In contrast, those of us who are more empathic, or emotionally engaged with society and its issues, are often described using derogatory terms such as “do-gooders” or “bleeding hearts.” Growing up in a world that doesn’t value — or understand — sensitivity can lead to HSPs feeling not quite good enough.
On a personal level, I became very aware that I had lived 50 years of my life believing that my sensitivity was a “weakness,” something to be mastered and beaten into submission. A “flaw” — if only I could only “overcome” it, it would allow me to better cope and succeed in life. Continually attempting to fit in with society’s expectations eventually led me to experience burnout, which is actually common among HSPs.
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3. I let go of any regrets — instead, I focus on the present.
This is where feelings of regret sneak in. I regret not understanding myself as a HSP at an earlier age, because this led to me placing unbearable stress and pressure on myself. In order to avoid experiencing strong emotions, I did all I could to control my environment(s). Control my reactions to things. Control how I presented myself to others. Give 110 percent to everything so that I did not have to deal with criticism. If I could be “perfect,” nobody would get upset or feel disappointed.
But in doing all this, I have realized that I was never myself — and my perfectionism was driven out of fear and anxiety.
I wish I had been kinder to myself, too. I wish I had realized that the emotions of others were not mine to bear. I wish I had known that nobody can be perfect — and, in fact, nobody expected me to be. Everyone is just trying to do their best.
I also wish I had appreciated that traits such as empathy, deep thinking, and intuition could actually be benefits rather than hindrances to my life. (I now see the difference!) I wish I had understood that having good intuition can also mean being open to lots of inner voices and lots of suggestions, which can make decision-making difficult.
Without a doubt, the biggest regret of not understanding myself — and my sensitivity — at an earlier age is the impact it has had on the type of parent I became. I’d encouraged my children to be “strong” and “brave” — to take risks, be independent, and believe they could achieve whatever they wanted to in life.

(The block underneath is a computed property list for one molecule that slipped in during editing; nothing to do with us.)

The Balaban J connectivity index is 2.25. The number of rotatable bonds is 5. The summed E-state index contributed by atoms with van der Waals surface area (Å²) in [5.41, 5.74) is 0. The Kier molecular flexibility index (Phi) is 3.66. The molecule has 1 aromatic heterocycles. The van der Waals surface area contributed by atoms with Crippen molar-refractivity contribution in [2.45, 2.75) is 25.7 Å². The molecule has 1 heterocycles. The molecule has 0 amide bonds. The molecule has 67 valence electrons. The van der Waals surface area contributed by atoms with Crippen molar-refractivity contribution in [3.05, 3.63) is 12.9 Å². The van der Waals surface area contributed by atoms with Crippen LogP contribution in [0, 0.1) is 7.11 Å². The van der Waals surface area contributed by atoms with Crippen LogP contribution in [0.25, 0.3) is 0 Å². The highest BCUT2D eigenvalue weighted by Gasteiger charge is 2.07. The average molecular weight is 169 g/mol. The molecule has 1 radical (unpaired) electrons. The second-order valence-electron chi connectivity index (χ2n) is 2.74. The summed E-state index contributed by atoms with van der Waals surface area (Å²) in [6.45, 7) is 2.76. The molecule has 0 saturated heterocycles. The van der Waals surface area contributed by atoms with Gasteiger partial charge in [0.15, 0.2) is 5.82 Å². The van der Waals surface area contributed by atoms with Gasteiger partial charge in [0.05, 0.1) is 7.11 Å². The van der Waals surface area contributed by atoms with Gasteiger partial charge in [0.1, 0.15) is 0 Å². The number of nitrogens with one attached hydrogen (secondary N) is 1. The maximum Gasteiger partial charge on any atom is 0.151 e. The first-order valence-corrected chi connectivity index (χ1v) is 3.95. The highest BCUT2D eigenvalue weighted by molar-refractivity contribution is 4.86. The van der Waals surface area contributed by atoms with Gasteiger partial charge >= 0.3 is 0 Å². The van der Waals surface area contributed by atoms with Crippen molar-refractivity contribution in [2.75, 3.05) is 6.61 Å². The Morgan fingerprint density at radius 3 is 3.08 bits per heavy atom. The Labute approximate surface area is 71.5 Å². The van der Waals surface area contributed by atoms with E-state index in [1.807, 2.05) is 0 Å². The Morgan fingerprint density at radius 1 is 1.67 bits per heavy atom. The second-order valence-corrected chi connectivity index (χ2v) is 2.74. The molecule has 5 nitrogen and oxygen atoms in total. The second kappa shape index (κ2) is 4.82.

Perhaps these were good qualities to encourage, but in doing this, I feel I negated the power of sensitivity and the beautiful gift that it truly is. Both of my children have sensitive natures, but my daughter especially has struggled with the emotional intensity of being an HSP. I am heartbroken that I couldn’t nurture that sensitivity in her sooner.
Fortunately, she is now a young woman learning to live and thrive as a highly sensitive person. This is a journey we are both taking and, if I can be grateful for anything, it is that she doesn’t have to wait 50 years to make the same discoveries that took me so long to find.
Fortunately, I see that there is no point viewing the past with regret, and reframing has helped immensely in achieving this. Regret and sadness require energy from me to think negatively about my past, and this is not where I want my energy to be spent. Instead, I choose to be grateful — not only for this life that I have the opportunity to live, but for the love and support that has brought me to where I am now. I choose to be thankful for the awareness about highly sensitive people that I now have and can use to positively influence my life.
Looking Toward the Future as a 50-Year-Old HSP
I am now 50 and making up for lost time. I have developed a thirst for knowledge around sensitivity. I am currently studying the amazing book by Barrie Jaeger, Making Work Work for the Highly Sensitive Person, and I am gaining further insights as to why my career, and work life, look the way they do.
As an older HSP, this book has been particularly beneficial in my efforts to reframe and gracefully accept my past. Where I once felt shame or disappointment around what I viewed as career “mistakes” and challenges, there is now peace and acceptance.
Poignantly, in The Highly Sensitive Person, Dr. Aron writes, “Eventually, many, if not most, HSPs are probably forced into what I call ‘liberation,’ even if it doesn’t happen until the second half of life. They tune in to the inner question and the inner voices rather than the questions others are asking them to answer.”
Liberation is exactly what I feel. Free to live to the wisdom of my own inner voice. Free to have made the life-changing decision to leave my paid employment and start my own nature therapy business.
I believe high levels of sensitivity evolved for a reason. The world needs us. Like Dr. Aron says, we need to recognize our strengths and what we can offer a broken world. It is never too late to understand yourself better and live a life more aligned to your values. I am truly blessed, and by embracing my sensitivity as a valuable resource, I know that I can live the second half of my life with greater purpose and deeper meaning.